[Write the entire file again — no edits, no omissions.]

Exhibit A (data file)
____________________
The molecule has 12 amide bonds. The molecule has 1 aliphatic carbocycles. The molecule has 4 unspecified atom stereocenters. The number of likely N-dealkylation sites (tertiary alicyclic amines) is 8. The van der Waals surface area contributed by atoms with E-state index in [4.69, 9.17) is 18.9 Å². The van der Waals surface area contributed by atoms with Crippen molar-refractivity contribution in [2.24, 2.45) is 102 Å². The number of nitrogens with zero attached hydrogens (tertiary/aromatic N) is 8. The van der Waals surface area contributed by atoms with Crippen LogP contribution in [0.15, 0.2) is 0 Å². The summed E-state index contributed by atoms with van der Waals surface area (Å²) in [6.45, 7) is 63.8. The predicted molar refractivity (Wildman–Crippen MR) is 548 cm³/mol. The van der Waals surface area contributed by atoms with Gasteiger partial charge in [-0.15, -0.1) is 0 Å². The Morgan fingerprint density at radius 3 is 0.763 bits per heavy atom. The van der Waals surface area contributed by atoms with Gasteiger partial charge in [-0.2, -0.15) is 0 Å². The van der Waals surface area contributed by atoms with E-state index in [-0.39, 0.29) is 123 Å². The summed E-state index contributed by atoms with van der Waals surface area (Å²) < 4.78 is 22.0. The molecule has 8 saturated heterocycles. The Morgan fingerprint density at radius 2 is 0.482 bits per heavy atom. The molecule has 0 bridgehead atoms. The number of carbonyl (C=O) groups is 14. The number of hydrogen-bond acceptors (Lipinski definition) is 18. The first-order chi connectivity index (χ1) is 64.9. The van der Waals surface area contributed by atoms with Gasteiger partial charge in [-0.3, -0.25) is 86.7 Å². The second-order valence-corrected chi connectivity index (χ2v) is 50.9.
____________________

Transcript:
The molecule has 12 amide bonds. The molecule has 1 aliphatic carbocycles. The molecule has 4 unspecified atom stereocenters. The number of likely N-dealkylation sites (tertiary alicyclic amines) is 8. The van der Waals surface area contributed by atoms with E-state index in [4.69, 9.17) is 18.9 Å². The van der Waals surface area contributed by atoms with Crippen molar-refractivity contribution in [2.24, 2.45) is 102 Å². The number of nitrogens with zero attached hydrogens (tertiary/aromatic N) is 8. The van der Waals surface area contributed by atoms with Crippen LogP contribution in [0.15, 0.2) is 0 Å². The summed E-state index contributed by atoms with van der Waals surface area (Å²) in [6.45, 7) is 63.8. The predicted molar refractivity (Wildman–Crippen MR) is 548 cm³/mol. The van der Waals surface area contributed by atoms with Gasteiger partial charge in [-0.15, -0.1) is 0 Å². The Morgan fingerprint density at radius 3 is 0.763 bits per heavy atom. The van der Waals surface area contributed by atoms with Gasteiger partial charge in [-0.2, -0.15) is 0 Å². The van der Waals surface area contributed by atoms with E-state index in [-0.39, 0.29) is 123 Å². The summed E-state index contributed by atoms with van der Waals surface area (Å²) < 4.78 is 22.0. The molecule has 8 saturated heterocycles. The Morgan fingerprint density at radius 2 is 0.482 bits per heavy atom. The molecule has 0 bridgehead atoms. The number of carbonyl (C=O) groups is 14. The number of hydrogen-bond acceptors (Lipinski definition) is 18. The first-order chi connectivity index (χ1) is 64.9. The van der Waals surface area contributed by atoms with Gasteiger partial charge in [-0.3, -0.25) is 86.7 Å². The second-order valence-corrected chi connectivity index (χ2v) is 50.9.